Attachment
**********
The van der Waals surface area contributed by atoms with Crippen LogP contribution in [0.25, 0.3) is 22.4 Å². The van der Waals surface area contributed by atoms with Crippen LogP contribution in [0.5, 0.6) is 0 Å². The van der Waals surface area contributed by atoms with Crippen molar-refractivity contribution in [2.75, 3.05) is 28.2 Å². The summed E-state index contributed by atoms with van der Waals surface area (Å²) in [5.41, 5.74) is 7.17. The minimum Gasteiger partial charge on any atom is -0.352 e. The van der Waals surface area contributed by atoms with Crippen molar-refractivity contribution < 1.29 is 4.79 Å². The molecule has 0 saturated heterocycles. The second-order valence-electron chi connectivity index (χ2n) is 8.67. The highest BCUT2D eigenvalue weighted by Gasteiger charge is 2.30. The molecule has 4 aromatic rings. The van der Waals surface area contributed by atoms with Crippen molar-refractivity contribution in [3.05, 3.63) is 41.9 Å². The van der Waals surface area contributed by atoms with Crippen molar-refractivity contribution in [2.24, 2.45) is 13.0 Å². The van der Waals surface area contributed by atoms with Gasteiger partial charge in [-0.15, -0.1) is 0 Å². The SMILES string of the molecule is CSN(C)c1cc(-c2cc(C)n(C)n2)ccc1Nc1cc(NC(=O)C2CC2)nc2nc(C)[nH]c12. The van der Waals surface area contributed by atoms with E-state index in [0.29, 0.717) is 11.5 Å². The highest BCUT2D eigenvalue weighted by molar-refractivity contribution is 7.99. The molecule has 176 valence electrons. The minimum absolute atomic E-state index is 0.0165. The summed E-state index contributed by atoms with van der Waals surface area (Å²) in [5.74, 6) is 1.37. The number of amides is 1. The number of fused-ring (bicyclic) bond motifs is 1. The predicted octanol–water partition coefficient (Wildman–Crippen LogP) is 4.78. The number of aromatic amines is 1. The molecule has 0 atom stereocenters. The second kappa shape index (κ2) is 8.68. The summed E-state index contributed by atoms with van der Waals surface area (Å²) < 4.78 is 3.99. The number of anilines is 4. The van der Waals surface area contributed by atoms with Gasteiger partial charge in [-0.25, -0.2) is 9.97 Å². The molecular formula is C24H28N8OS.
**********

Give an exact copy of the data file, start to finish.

The van der Waals surface area contributed by atoms with Crippen LogP contribution in [0.25, 0.3) is 22.4 Å². The van der Waals surface area contributed by atoms with Crippen LogP contribution in [0.5, 0.6) is 0 Å². The van der Waals surface area contributed by atoms with Crippen molar-refractivity contribution in [2.75, 3.05) is 28.2 Å². The summed E-state index contributed by atoms with van der Waals surface area (Å²) in [5.41, 5.74) is 7.17. The minimum Gasteiger partial charge on any atom is -0.352 e. The van der Waals surface area contributed by atoms with Crippen molar-refractivity contribution < 1.29 is 4.79 Å². The molecule has 0 saturated heterocycles. The second-order valence-electron chi connectivity index (χ2n) is 8.67. The highest BCUT2D eigenvalue weighted by Gasteiger charge is 2.30. The molecule has 4 aromatic rings. The van der Waals surface area contributed by atoms with Crippen molar-refractivity contribution in [3.05, 3.63) is 41.9 Å². The van der Waals surface area contributed by atoms with Crippen molar-refractivity contribution in [2.24, 2.45) is 13.0 Å². The van der Waals surface area contributed by atoms with Gasteiger partial charge in [-0.15, -0.1) is 0 Å². The SMILES string of the molecule is CSN(C)c1cc(-c2cc(C)n(C)n2)ccc1Nc1cc(NC(=O)C2CC2)nc2nc(C)[nH]c12. The van der Waals surface area contributed by atoms with E-state index in [0.29, 0.717) is 11.5 Å². The highest BCUT2D eigenvalue weighted by molar-refractivity contribution is 7.99. The molecule has 176 valence electrons. The minimum absolute atomic E-state index is 0.0165. The summed E-state index contributed by atoms with van der Waals surface area (Å²) in [5.74, 6) is 1.37. The number of amides is 1. The number of fused-ring (bicyclic) bond motifs is 1. The predicted octanol–water partition coefficient (Wildman–Crippen LogP) is 4.78. The number of aromatic amines is 1. The molecule has 0 atom stereocenters. The second kappa shape index (κ2) is 8.68. The summed E-state index contributed by atoms with van der Waals surface area (Å²) < 4.78 is 3.99. The number of anilines is 4. The van der Waals surface area contributed by atoms with Gasteiger partial charge in [-0.25, -0.2) is 9.97 Å². The molecular formula is C24H28N8OS.